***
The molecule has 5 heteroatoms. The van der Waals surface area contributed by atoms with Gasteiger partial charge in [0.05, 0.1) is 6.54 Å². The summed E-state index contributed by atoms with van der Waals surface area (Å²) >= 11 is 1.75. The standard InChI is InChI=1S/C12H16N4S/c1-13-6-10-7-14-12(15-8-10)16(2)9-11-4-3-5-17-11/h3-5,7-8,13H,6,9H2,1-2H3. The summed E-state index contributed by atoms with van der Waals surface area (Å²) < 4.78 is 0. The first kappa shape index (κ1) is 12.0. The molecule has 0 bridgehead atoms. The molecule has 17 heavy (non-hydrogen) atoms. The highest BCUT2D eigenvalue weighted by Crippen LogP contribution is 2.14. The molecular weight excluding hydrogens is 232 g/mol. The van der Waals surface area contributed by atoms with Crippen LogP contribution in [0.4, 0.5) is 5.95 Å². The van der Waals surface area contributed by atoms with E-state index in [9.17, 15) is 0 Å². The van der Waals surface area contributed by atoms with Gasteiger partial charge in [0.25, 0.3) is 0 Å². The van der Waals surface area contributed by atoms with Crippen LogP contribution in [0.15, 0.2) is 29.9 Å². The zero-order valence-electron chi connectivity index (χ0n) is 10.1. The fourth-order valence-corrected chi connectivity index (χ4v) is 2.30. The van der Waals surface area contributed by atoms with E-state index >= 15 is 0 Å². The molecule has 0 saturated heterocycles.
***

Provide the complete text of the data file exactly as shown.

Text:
The molecule has 5 heteroatoms. The van der Waals surface area contributed by atoms with Gasteiger partial charge in [0.05, 0.1) is 6.54 Å². The summed E-state index contributed by atoms with van der Waals surface area (Å²) >= 11 is 1.75. The standard InChI is InChI=1S/C12H16N4S/c1-13-6-10-7-14-12(15-8-10)16(2)9-11-4-3-5-17-11/h3-5,7-8,13H,6,9H2,1-2H3. The summed E-state index contributed by atoms with van der Waals surface area (Å²) < 4.78 is 0. The first kappa shape index (κ1) is 12.0. The molecule has 0 bridgehead atoms. The molecule has 17 heavy (non-hydrogen) atoms. The highest BCUT2D eigenvalue weighted by Crippen LogP contribution is 2.14. The molecular weight excluding hydrogens is 232 g/mol. The van der Waals surface area contributed by atoms with Crippen LogP contribution in [0.4, 0.5) is 5.95 Å². The van der Waals surface area contributed by atoms with E-state index in [9.17, 15) is 0 Å². The van der Waals surface area contributed by atoms with Gasteiger partial charge in [0.25, 0.3) is 0 Å². The van der Waals surface area contributed by atoms with Crippen LogP contribution in [0.15, 0.2) is 29.9 Å². The zero-order valence-electron chi connectivity index (χ0n) is 10.1. The fourth-order valence-corrected chi connectivity index (χ4v) is 2.30. The van der Waals surface area contributed by atoms with E-state index >= 15 is 0 Å². The molecule has 0 saturated heterocycles.